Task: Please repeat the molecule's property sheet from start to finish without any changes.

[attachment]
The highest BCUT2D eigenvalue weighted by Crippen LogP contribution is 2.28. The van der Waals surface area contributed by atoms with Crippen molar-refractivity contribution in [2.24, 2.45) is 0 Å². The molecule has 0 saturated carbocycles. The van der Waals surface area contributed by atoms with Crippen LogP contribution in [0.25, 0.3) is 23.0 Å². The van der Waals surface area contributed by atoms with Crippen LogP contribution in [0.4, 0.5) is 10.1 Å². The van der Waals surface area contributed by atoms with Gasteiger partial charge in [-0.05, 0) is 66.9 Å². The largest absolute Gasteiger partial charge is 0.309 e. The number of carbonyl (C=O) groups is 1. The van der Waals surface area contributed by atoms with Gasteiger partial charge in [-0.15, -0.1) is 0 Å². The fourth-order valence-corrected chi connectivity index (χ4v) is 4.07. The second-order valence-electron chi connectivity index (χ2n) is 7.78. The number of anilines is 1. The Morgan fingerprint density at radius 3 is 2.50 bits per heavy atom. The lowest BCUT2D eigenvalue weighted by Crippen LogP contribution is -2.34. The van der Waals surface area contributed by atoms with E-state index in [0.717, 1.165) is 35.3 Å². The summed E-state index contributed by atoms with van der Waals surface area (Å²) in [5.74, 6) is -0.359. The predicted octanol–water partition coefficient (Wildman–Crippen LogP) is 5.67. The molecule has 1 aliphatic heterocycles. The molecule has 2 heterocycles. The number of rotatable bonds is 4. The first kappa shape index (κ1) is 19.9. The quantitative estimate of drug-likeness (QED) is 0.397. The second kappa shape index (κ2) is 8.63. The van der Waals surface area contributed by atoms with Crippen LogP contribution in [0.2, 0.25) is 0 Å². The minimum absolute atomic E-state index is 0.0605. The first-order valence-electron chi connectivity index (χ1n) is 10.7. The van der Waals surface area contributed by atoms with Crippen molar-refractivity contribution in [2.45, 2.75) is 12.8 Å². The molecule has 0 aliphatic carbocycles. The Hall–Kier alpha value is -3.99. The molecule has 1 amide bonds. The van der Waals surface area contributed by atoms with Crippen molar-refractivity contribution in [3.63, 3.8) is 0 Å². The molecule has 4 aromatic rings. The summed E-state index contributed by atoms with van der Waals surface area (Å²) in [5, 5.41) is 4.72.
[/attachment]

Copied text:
The highest BCUT2D eigenvalue weighted by Crippen LogP contribution is 2.28. The van der Waals surface area contributed by atoms with Crippen molar-refractivity contribution in [2.24, 2.45) is 0 Å². The molecule has 0 saturated carbocycles. The van der Waals surface area contributed by atoms with Crippen LogP contribution in [0.25, 0.3) is 23.0 Å². The van der Waals surface area contributed by atoms with Crippen LogP contribution in [0.4, 0.5) is 10.1 Å². The van der Waals surface area contributed by atoms with Gasteiger partial charge in [-0.05, 0) is 66.9 Å². The largest absolute Gasteiger partial charge is 0.309 e. The number of carbonyl (C=O) groups is 1. The van der Waals surface area contributed by atoms with Gasteiger partial charge in [-0.15, -0.1) is 0 Å². The fourth-order valence-corrected chi connectivity index (χ4v) is 4.07. The second-order valence-electron chi connectivity index (χ2n) is 7.78. The number of anilines is 1. The Morgan fingerprint density at radius 3 is 2.50 bits per heavy atom. The lowest BCUT2D eigenvalue weighted by Crippen LogP contribution is -2.34. The van der Waals surface area contributed by atoms with E-state index in [0.717, 1.165) is 35.3 Å². The summed E-state index contributed by atoms with van der Waals surface area (Å²) in [5.74, 6) is -0.359. The predicted octanol–water partition coefficient (Wildman–Crippen LogP) is 5.67. The molecule has 1 aliphatic heterocycles. The molecule has 2 heterocycles. The number of rotatable bonds is 4. The first kappa shape index (κ1) is 19.9. The quantitative estimate of drug-likeness (QED) is 0.397. The second kappa shape index (κ2) is 8.63. The van der Waals surface area contributed by atoms with Crippen LogP contribution in [0.2, 0.25) is 0 Å². The minimum absolute atomic E-state index is 0.0605. The first-order valence-electron chi connectivity index (χ1n) is 10.7. The van der Waals surface area contributed by atoms with Crippen molar-refractivity contribution in [2.45, 2.75) is 12.8 Å². The molecule has 0 aliphatic carbocycles. The Hall–Kier alpha value is -3.99. The molecule has 1 amide bonds. The van der Waals surface area contributed by atoms with Crippen molar-refractivity contribution in [3.63, 3.8) is 0 Å². The molecule has 4 aromatic rings. The summed E-state index contributed by atoms with van der Waals surface area (Å²) in [5, 5.41) is 4.72.